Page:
Boost to Colorado Snowpack May Lessen Wildfire Risk
As recently as late March it appeared that most of the West, including Colorado, was headed for a long, and tinderbox-dry spring and summer, with the effects of a long-running drought becoming ever more apparent in the form of dwindling water supplies and destructive wildfires. Many officials feared a repeat of last year’s disastrous wildfire season, when Colorado saw its most destructive wildfire on record strike the Colorado Springs area.
And then winter finally arrived, in April, when the weather typically warms in earnest across Colorado.
Since the first week of April, a barrage of strong storms accompanied by record cold air produced several feet of snow in parts of the Rockies, raising hopes that some areas can avert a water resources and wildfire crisis after all. For example, Boulder, Colo., not only broke a record for the snowiest April on record, but it also broke the mark for the snowiest month of any month there, with about 50 inches so far. Record cold accompanied the snow, with temperatures staying closer to typical January values rather than April, although they have since moderated.
Before April 6, the statewide Colorado snowpack stood at just 70 percent of normal. After the spring snowstorms blitzed the state, shattering snowfall records, the snowpack increased to 92 percent of normal. The storms have mainly benefited northern Colorado, while the southern part of the state still has a below-average snowpack compared to average at this time of year.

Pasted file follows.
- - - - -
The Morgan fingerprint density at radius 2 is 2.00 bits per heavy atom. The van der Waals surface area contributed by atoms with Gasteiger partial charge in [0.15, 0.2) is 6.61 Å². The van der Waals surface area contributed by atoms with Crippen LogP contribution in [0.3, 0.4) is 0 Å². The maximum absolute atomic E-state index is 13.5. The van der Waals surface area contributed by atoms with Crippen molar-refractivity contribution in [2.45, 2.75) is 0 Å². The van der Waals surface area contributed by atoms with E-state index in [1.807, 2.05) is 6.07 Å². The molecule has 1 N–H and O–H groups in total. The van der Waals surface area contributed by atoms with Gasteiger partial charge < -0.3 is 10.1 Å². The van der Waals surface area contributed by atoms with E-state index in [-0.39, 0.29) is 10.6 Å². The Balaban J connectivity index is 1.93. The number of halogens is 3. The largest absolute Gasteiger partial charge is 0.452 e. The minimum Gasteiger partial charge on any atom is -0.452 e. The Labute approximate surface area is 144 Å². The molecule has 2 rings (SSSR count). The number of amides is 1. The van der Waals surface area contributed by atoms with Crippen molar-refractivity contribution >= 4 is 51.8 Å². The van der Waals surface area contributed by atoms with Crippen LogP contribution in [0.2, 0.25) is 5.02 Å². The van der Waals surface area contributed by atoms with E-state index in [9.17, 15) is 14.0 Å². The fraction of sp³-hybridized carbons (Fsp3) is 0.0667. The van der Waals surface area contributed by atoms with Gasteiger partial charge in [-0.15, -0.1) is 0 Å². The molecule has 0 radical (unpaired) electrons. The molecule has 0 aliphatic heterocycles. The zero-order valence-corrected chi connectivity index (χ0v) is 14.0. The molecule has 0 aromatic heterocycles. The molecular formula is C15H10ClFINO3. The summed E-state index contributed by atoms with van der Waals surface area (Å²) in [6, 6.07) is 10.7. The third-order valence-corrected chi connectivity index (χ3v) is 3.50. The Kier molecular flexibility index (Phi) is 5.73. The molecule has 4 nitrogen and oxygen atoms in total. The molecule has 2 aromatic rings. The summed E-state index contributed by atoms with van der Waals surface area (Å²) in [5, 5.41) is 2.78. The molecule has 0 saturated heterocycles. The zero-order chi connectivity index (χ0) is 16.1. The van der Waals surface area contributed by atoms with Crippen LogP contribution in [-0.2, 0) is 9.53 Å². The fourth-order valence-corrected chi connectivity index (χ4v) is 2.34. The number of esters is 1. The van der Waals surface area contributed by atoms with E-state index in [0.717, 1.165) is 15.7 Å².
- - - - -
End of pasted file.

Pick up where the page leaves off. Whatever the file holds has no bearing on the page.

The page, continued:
Experts caution though that the late peak in Colorado’s snowpack does not mean the drought is over, and won’t necessarily translate to a reduced wildfire risk.
According to Mage Hultstrand, the assistant snow survey supervisor with the Colorado Snow Survey, the unusually late peak to the snowfall season may present problems of its own.
In a typical year, the snowpack in Colorado peaks around April 8. The storms pushed this year’s peak back by at least two weeks, deeper into spring when a rapid warm-up is more likely. A quick snowmelt would yield less water for the state’s rivers and reservoirs than would have been gained had the peak and melt out occurred earlier in the year.
“We had a huge boost with these storms,” Hultstrand said in an interview. “It’s really good news, but it would have been better news to have it a few months ago.”
One clear benefit of the late season snowstorms is that they delayed the onset of the Colorado wildfire season along the state's Front Range. In 2012, the wildfire season began in March, and culminated with the Waldo Canyon fire in June, which destroyed 347 homes and killed two people.
Hultstrand said the moisture provided by the snow cover is helpful for averting early season wildfires, but that it also may encourage plant growth, which could serve as fuel for wildfires later in the season.
She said the best-case scenario would be for the weather to stay cool so the snow can melt gradually. “People are ready for spring-like weather, but it would be better to have colder weather for another month or so,” Holstrand said.
Colorado state climatologist Nolan Doesken said the summer wildfire season will be largely determined by the weather during the rest of the spring and into the summer. “This recent snow will prove invaluable in terms of adding additional snowpack to feed an improved snowmelt runoff — providing more water for summer irrigation and recreation. But in terms of fire, the benefits will be short lived,” he said in an email interview.